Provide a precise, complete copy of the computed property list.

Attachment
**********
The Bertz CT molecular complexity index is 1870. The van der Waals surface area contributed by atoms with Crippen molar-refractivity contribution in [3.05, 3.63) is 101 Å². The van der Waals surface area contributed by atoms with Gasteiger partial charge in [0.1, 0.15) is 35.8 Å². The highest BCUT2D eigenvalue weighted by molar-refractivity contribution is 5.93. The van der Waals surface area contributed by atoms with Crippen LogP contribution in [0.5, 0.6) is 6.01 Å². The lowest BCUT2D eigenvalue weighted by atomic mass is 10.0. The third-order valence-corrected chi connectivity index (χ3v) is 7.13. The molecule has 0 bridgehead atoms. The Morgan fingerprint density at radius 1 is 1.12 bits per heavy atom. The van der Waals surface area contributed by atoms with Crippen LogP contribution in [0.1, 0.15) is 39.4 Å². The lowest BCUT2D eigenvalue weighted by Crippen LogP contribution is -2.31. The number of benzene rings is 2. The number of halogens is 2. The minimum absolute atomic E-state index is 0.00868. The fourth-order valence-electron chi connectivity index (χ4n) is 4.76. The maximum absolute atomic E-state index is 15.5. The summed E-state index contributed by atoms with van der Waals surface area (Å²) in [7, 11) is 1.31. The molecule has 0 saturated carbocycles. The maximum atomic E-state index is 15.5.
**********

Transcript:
The Bertz CT molecular complexity index is 1870. The van der Waals surface area contributed by atoms with Crippen molar-refractivity contribution in [3.05, 3.63) is 101 Å². The van der Waals surface area contributed by atoms with Gasteiger partial charge in [0.1, 0.15) is 35.8 Å². The highest BCUT2D eigenvalue weighted by molar-refractivity contribution is 5.93. The van der Waals surface area contributed by atoms with Crippen LogP contribution in [0.5, 0.6) is 6.01 Å². The lowest BCUT2D eigenvalue weighted by atomic mass is 10.0. The third-order valence-corrected chi connectivity index (χ3v) is 7.13. The molecule has 0 bridgehead atoms. The Morgan fingerprint density at radius 1 is 1.12 bits per heavy atom. The van der Waals surface area contributed by atoms with Crippen LogP contribution in [0.1, 0.15) is 39.4 Å². The lowest BCUT2D eigenvalue weighted by Crippen LogP contribution is -2.31. The number of benzene rings is 2. The number of halogens is 2. The minimum absolute atomic E-state index is 0.00868. The fourth-order valence-electron chi connectivity index (χ4n) is 4.76. The maximum absolute atomic E-state index is 15.5. The summed E-state index contributed by atoms with van der Waals surface area (Å²) in [7, 11) is 1.31. The molecule has 0 saturated carbocycles. The maximum atomic E-state index is 15.5.